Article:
In the July 2011 issue of this journal and in an online supplement, we discussed various aspects of study design and the requirements for registry of clinical trials (1,2). As pointed out by Su and Sammel, when calculating the sample size required for detecting a 20% change from a high baseline, a very large number of subjects is usually required, particularly for a three-arm study. It is always better to limit such a study to only the intervention and control arms to increase its power. The study should not be terminated for lack of benefit until the planned number of randomized subjects has completed the trial; only then can a particular difference (usually 20%) be excluded with the chosen level of power (usually 80%) and significance (usually 0.05). This can require multiple centers or an extended effort in a single large center. An independent data monitoring board can be helpful because clinician-investigators naturally are impatient to find an answer. At the same time we can sympathize with the concept of a pilot study being potentially more efficient, even if not strictly correct from a biostatisticial perspective.

The authors should have registered the second part of their investigation as a new study, which would have avoided any electronic glitches from trying to piggy-back it onto the first one. Investigators should be increasingly aware that they will be judged on whether their registration is complete and appropriate. Although details regarding interim analyses are not a requirement, inserting those aspects into the registry will be very reassuring to editors and reviewers. As Su and Sammel pointed out in their reference to the Pocock model, termination of the study when a primary outcome measure was significant at 0.002 was justified, assuming their interim analyses were prospectively planned for no more than two specified mileposts as results were accumulated.

An important aspect of this discussion is to emphasize that rubber is the most embryo toxic material ever examined. Products designed for injection, such as a vial of hCG, must only pass relatively insensitive tests of tissue irritation. Products that will come in contact with oocytes or embryos are usually tested with mouse embryos or prepared specifically for tissue culture. We did not have the product available that was used in their study, but when we prepared the material from an hCG preparation widely available in the U.S. having a similar rubber stopper, and exactly as the investigators describe, cleaving mouse embryos exposed to the hCG solution immediately stopped dividing. When diluted by a factor of 10, the toxicity was no longer detectable. Clearly the vials themselves or the lyophilized powder can be contaminated by the rubber or other materials during processing or storage. Direct contact of the dissolved hCG with the rubber stopper must be avoided, as these investigators were aware.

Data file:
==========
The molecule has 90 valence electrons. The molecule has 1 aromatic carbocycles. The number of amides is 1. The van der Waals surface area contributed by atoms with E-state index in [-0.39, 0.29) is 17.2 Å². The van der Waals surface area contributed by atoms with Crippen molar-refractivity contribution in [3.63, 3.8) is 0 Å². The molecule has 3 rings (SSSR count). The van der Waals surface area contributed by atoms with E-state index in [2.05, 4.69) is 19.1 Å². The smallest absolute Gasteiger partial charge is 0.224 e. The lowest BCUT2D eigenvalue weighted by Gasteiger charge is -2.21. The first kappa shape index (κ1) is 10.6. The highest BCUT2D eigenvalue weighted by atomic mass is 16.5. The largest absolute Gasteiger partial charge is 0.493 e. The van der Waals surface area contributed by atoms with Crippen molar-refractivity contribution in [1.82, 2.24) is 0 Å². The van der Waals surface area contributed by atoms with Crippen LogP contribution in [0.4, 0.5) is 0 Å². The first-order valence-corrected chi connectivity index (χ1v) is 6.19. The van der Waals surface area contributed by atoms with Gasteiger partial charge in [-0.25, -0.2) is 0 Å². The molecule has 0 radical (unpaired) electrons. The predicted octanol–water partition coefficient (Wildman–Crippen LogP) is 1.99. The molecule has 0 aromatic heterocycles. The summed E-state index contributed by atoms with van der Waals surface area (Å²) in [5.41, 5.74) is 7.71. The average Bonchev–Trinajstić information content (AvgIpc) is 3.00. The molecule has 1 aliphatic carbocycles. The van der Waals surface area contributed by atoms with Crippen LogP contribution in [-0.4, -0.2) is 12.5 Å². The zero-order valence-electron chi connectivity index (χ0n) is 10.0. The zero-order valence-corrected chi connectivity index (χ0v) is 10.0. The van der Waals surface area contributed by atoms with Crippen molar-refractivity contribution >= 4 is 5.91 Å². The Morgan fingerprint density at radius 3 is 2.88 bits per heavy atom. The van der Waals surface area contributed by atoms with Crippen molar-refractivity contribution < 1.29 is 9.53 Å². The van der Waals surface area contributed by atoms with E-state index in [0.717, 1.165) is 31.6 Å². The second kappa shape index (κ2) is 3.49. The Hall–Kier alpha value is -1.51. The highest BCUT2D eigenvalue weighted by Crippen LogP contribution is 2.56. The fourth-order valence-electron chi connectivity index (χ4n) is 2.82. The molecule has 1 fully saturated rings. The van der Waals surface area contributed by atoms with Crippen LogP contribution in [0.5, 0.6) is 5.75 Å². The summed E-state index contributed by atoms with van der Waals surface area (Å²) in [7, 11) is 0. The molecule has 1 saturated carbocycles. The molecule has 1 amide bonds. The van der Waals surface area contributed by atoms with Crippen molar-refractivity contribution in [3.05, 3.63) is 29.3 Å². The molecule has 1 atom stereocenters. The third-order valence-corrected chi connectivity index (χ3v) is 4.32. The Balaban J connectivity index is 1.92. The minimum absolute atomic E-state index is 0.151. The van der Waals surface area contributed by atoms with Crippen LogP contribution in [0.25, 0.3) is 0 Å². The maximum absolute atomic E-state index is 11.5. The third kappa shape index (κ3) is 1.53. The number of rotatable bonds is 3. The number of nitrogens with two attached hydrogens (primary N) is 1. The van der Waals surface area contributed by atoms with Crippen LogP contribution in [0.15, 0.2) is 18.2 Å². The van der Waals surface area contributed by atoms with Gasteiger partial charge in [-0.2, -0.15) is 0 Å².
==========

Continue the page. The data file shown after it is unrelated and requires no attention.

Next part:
Unfortunately there can be no reassurance that individual vials, batches, or products would not have more embryo toxicity than the vial we tested, nor that there would be sufficient intrauterine fluid to dilute out the offending substance/s. We are continuing to evaluate this issue.

The fact that a 1:10 dilution could rid the dissolved fluid of toxicity is consistent with the therapeutic effect that the investigators observed. The intriguing question is whether use of an hCG solution devoid of toxicity might result in a greater degree of benefit. Until such a product is available, it is difficult to recommend this intervention, although use of the identical product would be somewhat reassuring. Mouse embryo testing of individual vials and batches would also be very helpful for those considering offering this treatment.

As Su and Sammel point out, these investigators should be congratulated for carrying out this trial, and they have performed other randomized controlled trials benefiting us all in caring for our infertile couples. However, perfection in design, registry and reporting should not be as elusive as it has been throughout medical journals, and is a goal all investigators should aim toward.

David Meldrum, M.D.
Editorial Editor
, Fertility and Sterility
Reproductive Partners Medical Group
Redondo Beach, California

References:
1. Meldrum DR, Sammel MD, Barnhart K. The null hypothesis: closing the gap between good intentions and good studies. Fertil Steril 2011;96:6-10.

2. Meldrum DR, DeCherney AH. The WHO, WHY, WHAT, WHEN, WHERE and HOW of clinical trial registries. Fertil Steril 2011;96:2-5.

Published online in Fertility and Sterility doi:10.1016/j.fertnstert.2012.01.109